Don’t Shoot the Meistersinger Review

New Wimbledon Theatre, Wimbledon – until 12th November 2022

Reviewed by Bobbi Fenton


No Mans Land. Christmas. 1914. The worlds most famous game of football to ever take place. And a woman whose story was untold for many many years.

Don’t Shoot the Meistersinger is the incredibly funny, and often moving, story of the English soldiers and the German soldiers putting aside their differences for a festive game of football. Joseph Aylward, Alfie Noble, and Finn Pile do an excellent job of portraying three English soldiers and three German soldiers through multirole, showing a clear comparison between both sides, and how despite the war, they aren’t all that different after all. Lance Corporal Arthur Ramsbotham (Joseph Aylward) and Private Joe Bryce (Alfie Noble) welcome new recruit Private Ernie Potter (Finn Pile) to the English front line, as on the German side Hauptmann Sixtus (Joseph Aylward), Unteroffizer Hans Sachs (Alfie Noble), and Gemeiner Walther von Stolzing (Finn Pile) are in the exact same situation. However, on the English side happens to be a woman, Dorothy Lawrence (Mia Finnigan), a journalist who has managed to sneak onto the front line, steal a mans army uniform, and blend in with the other soldiers in order to try to get a true, real-life account of what it is like for the soldiers on the front line. This play does a brilliant job of telling this true story, and how she managed to get back to England where she was heavily censored, and includes a very moving monologue from Mia Finnigan. There are many moving moments within this play, however almost every single one is quickly shifted into a moment of hilarious comedy. A particular favourite reoccurring joke for me is Private Ernie Potter (Finn Pile) constantly arriving late for everything because of his father’s (Emily Littman) watch that never tells the right time which he eventually trades with a German soldier in return for a uniform button. Not to mention Emily Littman as Walther von Stolzing ‘s highly religious and modest girlfriend Eva writing increasingly erotic letters to him.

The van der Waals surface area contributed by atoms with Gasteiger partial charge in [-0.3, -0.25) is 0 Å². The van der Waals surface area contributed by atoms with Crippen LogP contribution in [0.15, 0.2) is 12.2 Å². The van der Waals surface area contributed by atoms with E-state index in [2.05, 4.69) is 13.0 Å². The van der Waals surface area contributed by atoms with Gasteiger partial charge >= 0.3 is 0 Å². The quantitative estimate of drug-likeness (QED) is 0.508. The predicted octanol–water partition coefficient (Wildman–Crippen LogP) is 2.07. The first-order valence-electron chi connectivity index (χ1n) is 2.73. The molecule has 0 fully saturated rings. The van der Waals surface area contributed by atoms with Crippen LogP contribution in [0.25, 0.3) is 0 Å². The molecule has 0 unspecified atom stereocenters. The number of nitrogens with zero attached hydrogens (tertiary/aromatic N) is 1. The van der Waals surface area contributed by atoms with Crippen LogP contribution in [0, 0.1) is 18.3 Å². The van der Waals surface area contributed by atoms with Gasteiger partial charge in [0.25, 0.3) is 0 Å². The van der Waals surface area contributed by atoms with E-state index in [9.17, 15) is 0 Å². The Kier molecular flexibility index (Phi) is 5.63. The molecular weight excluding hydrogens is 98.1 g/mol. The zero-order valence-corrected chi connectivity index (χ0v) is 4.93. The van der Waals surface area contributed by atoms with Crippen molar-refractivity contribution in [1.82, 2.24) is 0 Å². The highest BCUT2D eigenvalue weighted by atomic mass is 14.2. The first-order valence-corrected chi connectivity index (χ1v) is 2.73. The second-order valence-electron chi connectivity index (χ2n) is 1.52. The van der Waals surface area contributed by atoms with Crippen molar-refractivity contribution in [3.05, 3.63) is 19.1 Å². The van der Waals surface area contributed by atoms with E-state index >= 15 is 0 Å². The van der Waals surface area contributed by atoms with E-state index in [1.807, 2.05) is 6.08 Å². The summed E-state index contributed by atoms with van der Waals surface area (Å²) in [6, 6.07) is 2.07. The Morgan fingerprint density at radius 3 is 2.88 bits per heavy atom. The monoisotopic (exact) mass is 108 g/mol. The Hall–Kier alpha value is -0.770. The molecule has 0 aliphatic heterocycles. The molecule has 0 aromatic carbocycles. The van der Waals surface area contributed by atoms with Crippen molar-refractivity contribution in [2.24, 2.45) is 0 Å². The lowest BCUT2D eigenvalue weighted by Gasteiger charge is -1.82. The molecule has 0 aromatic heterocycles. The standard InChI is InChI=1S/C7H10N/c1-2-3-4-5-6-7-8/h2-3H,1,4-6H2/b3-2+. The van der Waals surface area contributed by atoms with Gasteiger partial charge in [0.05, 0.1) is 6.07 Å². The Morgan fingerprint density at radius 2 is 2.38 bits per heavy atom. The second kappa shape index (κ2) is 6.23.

Even with the small cast, and the use of multirole, this play makes it very easy to imagine what the war was like for almost every single man that went to fight, dealing with fleas, their friends and brothers dying around them, and the dreaded meat pudding for Christmas dinner. Don’t Shoot the Meistersinger is an absolutely wonderful piece of historical theatre that should definitely not be missed.